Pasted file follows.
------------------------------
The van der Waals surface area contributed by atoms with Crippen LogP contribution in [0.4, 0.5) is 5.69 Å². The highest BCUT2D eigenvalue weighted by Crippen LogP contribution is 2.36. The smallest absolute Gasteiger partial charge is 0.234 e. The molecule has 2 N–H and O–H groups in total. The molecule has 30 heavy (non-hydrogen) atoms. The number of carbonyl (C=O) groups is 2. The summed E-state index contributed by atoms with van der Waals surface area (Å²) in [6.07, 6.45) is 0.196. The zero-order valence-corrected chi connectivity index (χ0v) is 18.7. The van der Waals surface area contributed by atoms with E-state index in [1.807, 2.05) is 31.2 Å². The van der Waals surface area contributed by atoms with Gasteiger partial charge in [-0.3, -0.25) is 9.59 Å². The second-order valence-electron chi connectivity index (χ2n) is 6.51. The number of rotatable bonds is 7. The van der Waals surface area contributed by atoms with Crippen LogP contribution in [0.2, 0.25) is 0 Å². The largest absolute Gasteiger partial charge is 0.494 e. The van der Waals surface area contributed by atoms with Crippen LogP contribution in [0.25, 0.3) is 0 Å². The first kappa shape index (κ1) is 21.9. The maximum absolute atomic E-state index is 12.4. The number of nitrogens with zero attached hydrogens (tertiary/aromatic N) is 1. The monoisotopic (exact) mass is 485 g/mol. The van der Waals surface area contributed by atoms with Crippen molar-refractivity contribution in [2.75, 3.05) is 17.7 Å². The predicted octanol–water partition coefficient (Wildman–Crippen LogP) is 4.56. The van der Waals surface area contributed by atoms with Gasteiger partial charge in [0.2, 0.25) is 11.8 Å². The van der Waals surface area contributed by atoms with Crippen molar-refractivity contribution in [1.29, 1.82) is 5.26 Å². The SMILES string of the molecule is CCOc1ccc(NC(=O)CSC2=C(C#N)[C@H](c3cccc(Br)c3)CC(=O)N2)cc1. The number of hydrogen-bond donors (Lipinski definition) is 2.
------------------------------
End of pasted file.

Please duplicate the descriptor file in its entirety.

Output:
The van der Waals surface area contributed by atoms with Crippen LogP contribution in [0.4, 0.5) is 5.69 Å². The highest BCUT2D eigenvalue weighted by Crippen LogP contribution is 2.36. The smallest absolute Gasteiger partial charge is 0.234 e. The molecule has 2 N–H and O–H groups in total. The molecule has 30 heavy (non-hydrogen) atoms. The number of carbonyl (C=O) groups is 2. The summed E-state index contributed by atoms with van der Waals surface area (Å²) in [6.07, 6.45) is 0.196. The zero-order valence-corrected chi connectivity index (χ0v) is 18.7. The van der Waals surface area contributed by atoms with E-state index in [1.807, 2.05) is 31.2 Å². The van der Waals surface area contributed by atoms with Gasteiger partial charge in [-0.3, -0.25) is 9.59 Å². The second-order valence-electron chi connectivity index (χ2n) is 6.51. The number of rotatable bonds is 7. The van der Waals surface area contributed by atoms with Crippen LogP contribution in [0.2, 0.25) is 0 Å². The largest absolute Gasteiger partial charge is 0.494 e. The van der Waals surface area contributed by atoms with Crippen LogP contribution in [0.25, 0.3) is 0 Å². The first kappa shape index (κ1) is 21.9. The maximum absolute atomic E-state index is 12.4. The number of nitrogens with zero attached hydrogens (tertiary/aromatic N) is 1. The monoisotopic (exact) mass is 485 g/mol. The van der Waals surface area contributed by atoms with Crippen molar-refractivity contribution in [2.75, 3.05) is 17.7 Å². The predicted octanol–water partition coefficient (Wildman–Crippen LogP) is 4.56. The van der Waals surface area contributed by atoms with Gasteiger partial charge in [0.2, 0.25) is 11.8 Å². The van der Waals surface area contributed by atoms with Crippen molar-refractivity contribution in [1.29, 1.82) is 5.26 Å². The SMILES string of the molecule is CCOc1ccc(NC(=O)CSC2=C(C#N)[C@H](c3cccc(Br)c3)CC(=O)N2)cc1. The number of hydrogen-bond donors (Lipinski definition) is 2.